When does Superman sleep? I mean, say you’re out there, putting in a 16-18 hour day, saving Lois, stopping runaway trains, thwarting evil geniuses, and you get home, and lie down. Eight hours later you wake up and some maniacs have flown airplanes into some buildings, or a tsunami has killed a couple hundred thousand people, or maybe taken out a nuclear reactor.
When do you sleep? How do you sleep? When Sam Raimi’s 2002 Spider-Man put the “with great power comes great responsibility” line into the pop culture, I thought it would be interesting to have a story about a regular person who slowly becomes a superhero, focusing on the physiological and psychological effects it would have. (Right now, superheroes are basically our version of the Greek gods. All the power, but otherwise just like us in their trivial ways.)
American Sniper is as close as we may get to a movie about what would really happen to someone who got superpowers.
Our hero is Chris Kyle, who comes from an upbringing where his dad tells him there’s three kinds of people: wolves, sheep and sheepdogs. Wolves are bad, and he ain’t raising no sheep. It’s in one of these father-son moments that Kyle discovers his superpower: killing things from far away.
By the way, these early scenes of father-son bonding: the stern patriarch, the gun lessons, the hunting, are by far the most shocking thing about American Sniper. In my lifetime, these scenes would be the backstory of a racist or a serial killer, not a hero. I suspect this jarred a bunch of people right out of their seats and into the lobby for jujubes.
As far as superpowers go, though, “killing things from far away” is not a very useful one, at least not until September 11th, 2001. Then the ability to kill from far away becomes synonymous with saving hundreds of lives. And Kyle—the sheepdog, remember—takes his responsibility seriously and goes to fight. Then he comes home.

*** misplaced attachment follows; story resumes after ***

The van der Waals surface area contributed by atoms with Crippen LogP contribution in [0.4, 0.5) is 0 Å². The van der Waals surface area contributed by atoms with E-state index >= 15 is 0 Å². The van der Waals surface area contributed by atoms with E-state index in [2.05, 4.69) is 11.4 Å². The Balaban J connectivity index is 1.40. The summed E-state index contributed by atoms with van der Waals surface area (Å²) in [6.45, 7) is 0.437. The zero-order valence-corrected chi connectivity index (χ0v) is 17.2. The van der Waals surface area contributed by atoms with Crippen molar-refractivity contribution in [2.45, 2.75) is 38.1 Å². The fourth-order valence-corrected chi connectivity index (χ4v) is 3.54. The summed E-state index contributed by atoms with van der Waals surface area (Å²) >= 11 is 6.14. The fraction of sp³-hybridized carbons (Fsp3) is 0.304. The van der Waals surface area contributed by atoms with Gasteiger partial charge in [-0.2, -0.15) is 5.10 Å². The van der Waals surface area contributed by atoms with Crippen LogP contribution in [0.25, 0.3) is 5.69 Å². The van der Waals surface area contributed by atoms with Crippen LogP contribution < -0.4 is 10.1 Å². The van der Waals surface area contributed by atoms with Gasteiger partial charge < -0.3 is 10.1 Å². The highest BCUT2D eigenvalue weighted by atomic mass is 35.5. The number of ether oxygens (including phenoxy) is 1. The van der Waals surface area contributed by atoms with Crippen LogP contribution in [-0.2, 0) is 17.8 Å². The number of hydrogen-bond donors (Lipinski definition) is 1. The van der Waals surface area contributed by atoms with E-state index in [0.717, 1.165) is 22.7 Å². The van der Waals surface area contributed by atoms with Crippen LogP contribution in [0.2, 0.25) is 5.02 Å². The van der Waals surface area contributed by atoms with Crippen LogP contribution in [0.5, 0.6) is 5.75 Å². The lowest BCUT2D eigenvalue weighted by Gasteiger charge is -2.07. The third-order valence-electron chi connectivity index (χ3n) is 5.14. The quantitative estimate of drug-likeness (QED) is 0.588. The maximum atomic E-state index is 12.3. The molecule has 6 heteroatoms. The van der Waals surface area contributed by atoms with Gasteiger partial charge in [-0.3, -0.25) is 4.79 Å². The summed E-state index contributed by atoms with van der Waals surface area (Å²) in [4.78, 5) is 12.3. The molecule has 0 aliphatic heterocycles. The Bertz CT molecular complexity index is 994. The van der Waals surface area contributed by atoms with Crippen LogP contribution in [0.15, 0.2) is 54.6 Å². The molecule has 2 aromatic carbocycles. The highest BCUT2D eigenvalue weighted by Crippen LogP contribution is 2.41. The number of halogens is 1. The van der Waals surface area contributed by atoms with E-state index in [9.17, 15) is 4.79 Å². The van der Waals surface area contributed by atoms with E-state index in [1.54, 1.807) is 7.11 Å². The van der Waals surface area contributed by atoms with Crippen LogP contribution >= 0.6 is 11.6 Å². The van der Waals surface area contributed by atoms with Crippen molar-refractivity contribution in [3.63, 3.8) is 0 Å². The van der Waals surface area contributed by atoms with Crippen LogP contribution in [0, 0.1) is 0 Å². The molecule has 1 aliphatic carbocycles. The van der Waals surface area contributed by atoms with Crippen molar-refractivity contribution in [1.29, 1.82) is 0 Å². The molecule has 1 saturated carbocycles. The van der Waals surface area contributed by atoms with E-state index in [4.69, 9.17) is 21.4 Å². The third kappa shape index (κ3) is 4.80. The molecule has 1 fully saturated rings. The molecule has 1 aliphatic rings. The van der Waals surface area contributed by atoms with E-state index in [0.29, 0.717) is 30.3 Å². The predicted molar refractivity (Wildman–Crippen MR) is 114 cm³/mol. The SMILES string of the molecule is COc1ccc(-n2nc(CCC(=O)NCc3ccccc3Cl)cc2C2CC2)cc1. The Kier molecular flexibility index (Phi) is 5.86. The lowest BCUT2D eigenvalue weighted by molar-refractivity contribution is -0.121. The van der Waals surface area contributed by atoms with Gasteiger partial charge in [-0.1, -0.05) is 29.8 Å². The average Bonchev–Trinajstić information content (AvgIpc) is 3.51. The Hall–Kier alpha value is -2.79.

But here’s the catch: The war is still going on, and he’s not there helping out. When does Superman sleep? In this case, he doesn’t sleep, not well or for long, and before you know it, Kyle’s back overseas, saving lives by killing. (This is the messy part of reality you don’t see much in superhero movies, which makes things Dark Knight profoundly silly.)
Not only that, there’s not one but two super-villains around killing troops and innocent civilians: The Butcher of Baghdad and Iraqi Chris Kyle. The Butcher was a guy who went around butchering people who weren’t sufficiently anti-American. The guy I’m calling Iraqi Chris Kyle was just that: An excellent sniper raining hell on American troops.
But despite this comic heroic analogy, American Sniper resembles movies more like The Hurt Locker than Lone Survivor: Though much of it takes place on the front, a whole lot takes place back home. The toll that the being home takes on Kyle is not dissimilar to the toll that Kyle being at war takes on his wife.
I guess that’s the odd thing about this “war” movie: The drama comes from his time at home. And it’s all done very well indeed. You care about this guy as a person, and supporting players are imbued with an uncharacteristic (for a war film) depth and reality (perhaps because they are based on real people).